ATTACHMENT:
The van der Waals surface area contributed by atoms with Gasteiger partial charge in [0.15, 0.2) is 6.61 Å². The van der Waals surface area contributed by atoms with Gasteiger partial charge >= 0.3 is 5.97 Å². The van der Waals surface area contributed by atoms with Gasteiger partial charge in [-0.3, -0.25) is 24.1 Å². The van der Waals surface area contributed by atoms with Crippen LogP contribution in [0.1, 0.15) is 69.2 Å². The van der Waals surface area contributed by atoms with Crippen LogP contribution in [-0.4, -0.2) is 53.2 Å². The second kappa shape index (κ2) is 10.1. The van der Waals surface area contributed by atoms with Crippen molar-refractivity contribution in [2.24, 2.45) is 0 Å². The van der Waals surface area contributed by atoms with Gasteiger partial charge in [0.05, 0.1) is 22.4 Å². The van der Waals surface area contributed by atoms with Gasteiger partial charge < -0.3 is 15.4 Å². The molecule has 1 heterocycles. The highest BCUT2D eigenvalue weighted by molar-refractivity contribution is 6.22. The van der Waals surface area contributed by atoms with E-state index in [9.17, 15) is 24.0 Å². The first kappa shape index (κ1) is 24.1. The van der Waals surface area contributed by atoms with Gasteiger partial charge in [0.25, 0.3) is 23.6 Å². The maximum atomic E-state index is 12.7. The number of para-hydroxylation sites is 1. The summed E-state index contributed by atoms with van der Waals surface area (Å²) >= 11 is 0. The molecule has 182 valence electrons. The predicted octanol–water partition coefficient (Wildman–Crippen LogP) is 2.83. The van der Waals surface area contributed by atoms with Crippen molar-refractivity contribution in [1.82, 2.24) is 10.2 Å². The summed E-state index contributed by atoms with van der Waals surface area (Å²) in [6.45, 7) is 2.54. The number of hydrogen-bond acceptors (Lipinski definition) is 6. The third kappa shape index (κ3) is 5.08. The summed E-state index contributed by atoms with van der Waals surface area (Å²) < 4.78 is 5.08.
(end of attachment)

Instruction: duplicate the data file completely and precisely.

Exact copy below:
The van der Waals surface area contributed by atoms with Gasteiger partial charge in [0.15, 0.2) is 6.61 Å². The van der Waals surface area contributed by atoms with Gasteiger partial charge >= 0.3 is 5.97 Å². The van der Waals surface area contributed by atoms with Gasteiger partial charge in [-0.3, -0.25) is 24.1 Å². The van der Waals surface area contributed by atoms with Crippen LogP contribution in [0.1, 0.15) is 69.2 Å². The van der Waals surface area contributed by atoms with Crippen LogP contribution in [-0.4, -0.2) is 53.2 Å². The second kappa shape index (κ2) is 10.1. The van der Waals surface area contributed by atoms with Crippen molar-refractivity contribution in [2.24, 2.45) is 0 Å². The van der Waals surface area contributed by atoms with Gasteiger partial charge in [0.05, 0.1) is 22.4 Å². The van der Waals surface area contributed by atoms with Gasteiger partial charge < -0.3 is 15.4 Å². The molecule has 1 heterocycles. The highest BCUT2D eigenvalue weighted by molar-refractivity contribution is 6.22. The van der Waals surface area contributed by atoms with E-state index in [9.17, 15) is 24.0 Å². The first kappa shape index (κ1) is 24.1. The van der Waals surface area contributed by atoms with Gasteiger partial charge in [0.25, 0.3) is 23.6 Å². The maximum atomic E-state index is 12.7. The number of para-hydroxylation sites is 1. The summed E-state index contributed by atoms with van der Waals surface area (Å²) >= 11 is 0. The molecule has 182 valence electrons. The predicted octanol–water partition coefficient (Wildman–Crippen LogP) is 2.83. The van der Waals surface area contributed by atoms with Crippen molar-refractivity contribution in [1.82, 2.24) is 10.2 Å². The summed E-state index contributed by atoms with van der Waals surface area (Å²) in [6.45, 7) is 2.54. The number of hydrogen-bond acceptors (Lipinski definition) is 6. The third kappa shape index (κ3) is 5.08. The summed E-state index contributed by atoms with van der Waals surface area (Å²) < 4.78 is 5.08.